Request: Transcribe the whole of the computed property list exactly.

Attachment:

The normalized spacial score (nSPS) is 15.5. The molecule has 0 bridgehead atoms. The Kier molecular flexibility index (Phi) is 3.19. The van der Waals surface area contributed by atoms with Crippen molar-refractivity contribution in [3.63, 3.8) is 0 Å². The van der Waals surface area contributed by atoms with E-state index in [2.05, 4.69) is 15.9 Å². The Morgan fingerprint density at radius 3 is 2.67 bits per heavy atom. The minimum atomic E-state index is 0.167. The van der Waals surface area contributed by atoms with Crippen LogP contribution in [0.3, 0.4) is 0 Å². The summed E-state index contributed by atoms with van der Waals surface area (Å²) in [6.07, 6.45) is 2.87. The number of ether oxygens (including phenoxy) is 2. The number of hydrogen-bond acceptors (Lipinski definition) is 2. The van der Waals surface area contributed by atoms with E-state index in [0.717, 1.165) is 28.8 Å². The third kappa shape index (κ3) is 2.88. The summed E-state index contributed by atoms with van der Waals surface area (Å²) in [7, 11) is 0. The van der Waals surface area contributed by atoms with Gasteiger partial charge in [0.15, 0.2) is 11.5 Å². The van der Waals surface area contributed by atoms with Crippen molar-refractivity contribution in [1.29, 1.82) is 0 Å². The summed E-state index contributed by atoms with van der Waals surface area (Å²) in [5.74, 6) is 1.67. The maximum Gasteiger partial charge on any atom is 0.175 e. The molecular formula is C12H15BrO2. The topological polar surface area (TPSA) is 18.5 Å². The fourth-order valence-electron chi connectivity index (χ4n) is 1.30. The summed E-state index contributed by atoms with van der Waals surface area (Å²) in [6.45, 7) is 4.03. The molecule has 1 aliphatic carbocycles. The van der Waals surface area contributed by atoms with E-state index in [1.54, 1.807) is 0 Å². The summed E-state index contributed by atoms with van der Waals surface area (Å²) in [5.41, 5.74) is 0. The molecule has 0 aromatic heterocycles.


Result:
The normalized spacial score (nSPS) is 15.5. The molecule has 0 bridgehead atoms. The Kier molecular flexibility index (Phi) is 3.19. The van der Waals surface area contributed by atoms with Crippen molar-refractivity contribution in [3.63, 3.8) is 0 Å². The van der Waals surface area contributed by atoms with E-state index in [2.05, 4.69) is 15.9 Å². The Morgan fingerprint density at radius 3 is 2.67 bits per heavy atom. The minimum atomic E-state index is 0.167. The van der Waals surface area contributed by atoms with Crippen LogP contribution in [0.3, 0.4) is 0 Å². The summed E-state index contributed by atoms with van der Waals surface area (Å²) in [6.07, 6.45) is 2.87. The number of ether oxygens (including phenoxy) is 2. The number of hydrogen-bond acceptors (Lipinski definition) is 2. The van der Waals surface area contributed by atoms with E-state index in [0.717, 1.165) is 28.8 Å². The third kappa shape index (κ3) is 2.88. The summed E-state index contributed by atoms with van der Waals surface area (Å²) in [7, 11) is 0. The van der Waals surface area contributed by atoms with Gasteiger partial charge in [0.15, 0.2) is 11.5 Å². The van der Waals surface area contributed by atoms with Crippen molar-refractivity contribution in [1.29, 1.82) is 0 Å². The summed E-state index contributed by atoms with van der Waals surface area (Å²) in [5.74, 6) is 1.67. The maximum Gasteiger partial charge on any atom is 0.175 e. The molecular formula is C12H15BrO2. The topological polar surface area (TPSA) is 18.5 Å². The fourth-order valence-electron chi connectivity index (χ4n) is 1.30. The summed E-state index contributed by atoms with van der Waals surface area (Å²) in [6.45, 7) is 4.03. The molecule has 1 aliphatic carbocycles. The van der Waals surface area contributed by atoms with E-state index in [1.54, 1.807) is 0 Å². The summed E-state index contributed by atoms with van der Waals surface area (Å²) in [5.41, 5.74) is 0. The molecule has 0 aromatic heterocycles.